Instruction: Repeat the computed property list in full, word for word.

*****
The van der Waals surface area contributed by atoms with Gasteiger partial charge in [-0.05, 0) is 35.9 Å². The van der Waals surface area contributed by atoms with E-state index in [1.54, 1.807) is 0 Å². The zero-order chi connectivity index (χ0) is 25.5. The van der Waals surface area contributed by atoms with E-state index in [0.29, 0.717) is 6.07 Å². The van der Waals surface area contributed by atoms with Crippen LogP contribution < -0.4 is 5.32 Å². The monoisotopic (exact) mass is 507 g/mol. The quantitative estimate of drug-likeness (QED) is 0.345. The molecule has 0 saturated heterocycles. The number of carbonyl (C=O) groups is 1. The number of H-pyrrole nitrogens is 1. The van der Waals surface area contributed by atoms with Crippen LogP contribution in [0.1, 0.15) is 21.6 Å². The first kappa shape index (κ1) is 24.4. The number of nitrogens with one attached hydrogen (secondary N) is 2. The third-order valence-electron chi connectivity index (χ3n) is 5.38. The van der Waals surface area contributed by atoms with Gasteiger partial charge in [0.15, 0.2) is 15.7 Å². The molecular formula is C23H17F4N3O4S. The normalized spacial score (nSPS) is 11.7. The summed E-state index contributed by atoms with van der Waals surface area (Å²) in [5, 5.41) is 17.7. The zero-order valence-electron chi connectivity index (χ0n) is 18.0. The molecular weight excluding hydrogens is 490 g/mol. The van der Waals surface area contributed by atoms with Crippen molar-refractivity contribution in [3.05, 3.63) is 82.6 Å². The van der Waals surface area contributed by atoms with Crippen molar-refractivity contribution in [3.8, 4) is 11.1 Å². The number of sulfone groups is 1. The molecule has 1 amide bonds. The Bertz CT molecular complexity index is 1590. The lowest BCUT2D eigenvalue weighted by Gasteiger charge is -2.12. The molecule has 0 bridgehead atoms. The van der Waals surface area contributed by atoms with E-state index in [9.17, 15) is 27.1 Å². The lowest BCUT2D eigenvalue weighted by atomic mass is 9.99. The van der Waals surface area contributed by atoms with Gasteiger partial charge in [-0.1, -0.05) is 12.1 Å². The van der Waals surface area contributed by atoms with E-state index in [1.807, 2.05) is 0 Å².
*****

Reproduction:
The van der Waals surface area contributed by atoms with Gasteiger partial charge in [-0.05, 0) is 35.9 Å². The van der Waals surface area contributed by atoms with E-state index in [1.54, 1.807) is 0 Å². The zero-order chi connectivity index (χ0) is 25.5. The van der Waals surface area contributed by atoms with E-state index in [0.29, 0.717) is 6.07 Å². The van der Waals surface area contributed by atoms with Crippen LogP contribution < -0.4 is 5.32 Å². The monoisotopic (exact) mass is 507 g/mol. The quantitative estimate of drug-likeness (QED) is 0.345. The molecule has 0 saturated heterocycles. The number of carbonyl (C=O) groups is 1. The number of H-pyrrole nitrogens is 1. The van der Waals surface area contributed by atoms with Crippen LogP contribution in [0.1, 0.15) is 21.6 Å². The first kappa shape index (κ1) is 24.4. The number of nitrogens with one attached hydrogen (secondary N) is 2. The third-order valence-electron chi connectivity index (χ3n) is 5.38. The van der Waals surface area contributed by atoms with Gasteiger partial charge in [0.15, 0.2) is 15.7 Å². The molecular formula is C23H17F4N3O4S. The normalized spacial score (nSPS) is 11.7. The summed E-state index contributed by atoms with van der Waals surface area (Å²) in [5, 5.41) is 17.7. The zero-order valence-electron chi connectivity index (χ0n) is 18.0. The molecular weight excluding hydrogens is 490 g/mol. The van der Waals surface area contributed by atoms with Crippen molar-refractivity contribution in [3.05, 3.63) is 82.6 Å². The van der Waals surface area contributed by atoms with Crippen molar-refractivity contribution in [3.8, 4) is 11.1 Å². The number of sulfone groups is 1. The molecule has 1 amide bonds. The Bertz CT molecular complexity index is 1590. The lowest BCUT2D eigenvalue weighted by Gasteiger charge is -2.12. The molecule has 0 bridgehead atoms. The van der Waals surface area contributed by atoms with E-state index in [9.17, 15) is 27.1 Å². The lowest BCUT2D eigenvalue weighted by atomic mass is 9.99. The van der Waals surface area contributed by atoms with Gasteiger partial charge in [-0.1, -0.05) is 12.1 Å². The van der Waals surface area contributed by atoms with E-state index in [1.807, 2.05) is 0 Å².